Paro Kyichu | Ariana Maki Main Page | A. Maki Outline Page
Paro Kyichu (site name: Kyichu Lhakhang; location: Paro Valley) Paro Kyichu (spa gro skyer chu) is considered one of the oldest temples in Himalayan Buddhism. Said to be one of the temples 'beyond the border' (yang 'dul) built by the Tibetan King Songtsan Gampo (srong btsan sgam po, ca. late 6th-early 7th century) to pin down a demoness envisioned on the landscape, Kyichu pins down her left foot. The Jampey Lhakhang ('byams pa'i lha khang) in Bumthang holds down the demoness' left knee as one of the 'border-taming' (mtha' 'dul) temples. While it is believed that the site has been occupied by a temple since the 7th century, the present structure is the result of a series of renovations and additions since its inception. The 25th Je Khenpo Sherab Gyaltsen (shes rab rgyal mtshan, 1772-1848; r. 1836-1839), a native of Paro, renovated Kyichu and performed its reconsecration ceremony in 1838. In 1971, Ashi Kesang Choeden Wangchuck, the wife of the Third King of Bhutan, built a temple dedicated to Guru Rinpoche on the site. Her root teacher, Dilgo Khyentse Rinpoche (1910-1999), conducted the consecration of the Guru Lhakhang. Inside the Guru Lhakhang is a monumental sculpture of Guru Rinpoche, a sculpture of Dilgo Khyentse, one of Dorje Phurbu (Vajrakila) and one of Kurukulla. The shrine of the main temple contains a primary image of Buddha Shakyamuni, flanked by the eight great bodhisattvas. Outside the main shrine are a series of sculptures of Chenrezig (Avalokiteshvara).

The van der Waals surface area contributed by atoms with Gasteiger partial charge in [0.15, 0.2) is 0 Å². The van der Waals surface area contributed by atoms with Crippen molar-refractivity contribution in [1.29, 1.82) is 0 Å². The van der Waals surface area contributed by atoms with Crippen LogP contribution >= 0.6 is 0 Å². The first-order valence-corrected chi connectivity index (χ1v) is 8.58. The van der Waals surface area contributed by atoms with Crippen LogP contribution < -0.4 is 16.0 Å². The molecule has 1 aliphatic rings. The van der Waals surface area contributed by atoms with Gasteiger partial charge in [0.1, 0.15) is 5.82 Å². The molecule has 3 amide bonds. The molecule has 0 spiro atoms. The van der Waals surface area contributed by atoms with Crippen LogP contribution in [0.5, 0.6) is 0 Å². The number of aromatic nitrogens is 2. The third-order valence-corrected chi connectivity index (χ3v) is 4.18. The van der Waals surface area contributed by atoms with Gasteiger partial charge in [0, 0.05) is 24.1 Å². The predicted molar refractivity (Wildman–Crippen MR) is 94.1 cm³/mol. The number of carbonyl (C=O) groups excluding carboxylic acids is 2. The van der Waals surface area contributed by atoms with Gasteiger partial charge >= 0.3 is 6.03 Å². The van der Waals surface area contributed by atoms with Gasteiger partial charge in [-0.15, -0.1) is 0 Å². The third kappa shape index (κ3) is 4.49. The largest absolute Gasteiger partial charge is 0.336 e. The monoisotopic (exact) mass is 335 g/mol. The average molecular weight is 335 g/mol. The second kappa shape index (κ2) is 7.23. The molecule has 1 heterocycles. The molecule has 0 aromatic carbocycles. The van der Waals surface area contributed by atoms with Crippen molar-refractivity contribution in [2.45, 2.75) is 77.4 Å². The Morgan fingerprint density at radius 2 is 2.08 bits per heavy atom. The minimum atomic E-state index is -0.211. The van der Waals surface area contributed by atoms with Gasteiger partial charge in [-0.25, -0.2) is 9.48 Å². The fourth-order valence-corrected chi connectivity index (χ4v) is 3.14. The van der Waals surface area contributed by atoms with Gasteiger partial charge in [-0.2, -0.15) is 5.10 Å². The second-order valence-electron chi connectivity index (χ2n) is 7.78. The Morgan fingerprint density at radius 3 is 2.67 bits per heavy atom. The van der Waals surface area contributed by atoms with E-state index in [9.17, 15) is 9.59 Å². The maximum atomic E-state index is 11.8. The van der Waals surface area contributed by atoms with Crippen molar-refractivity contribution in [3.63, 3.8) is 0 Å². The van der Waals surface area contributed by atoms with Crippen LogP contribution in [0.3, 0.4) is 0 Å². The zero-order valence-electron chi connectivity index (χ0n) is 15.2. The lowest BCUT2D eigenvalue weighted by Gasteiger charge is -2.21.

Ariana Maki 3-2012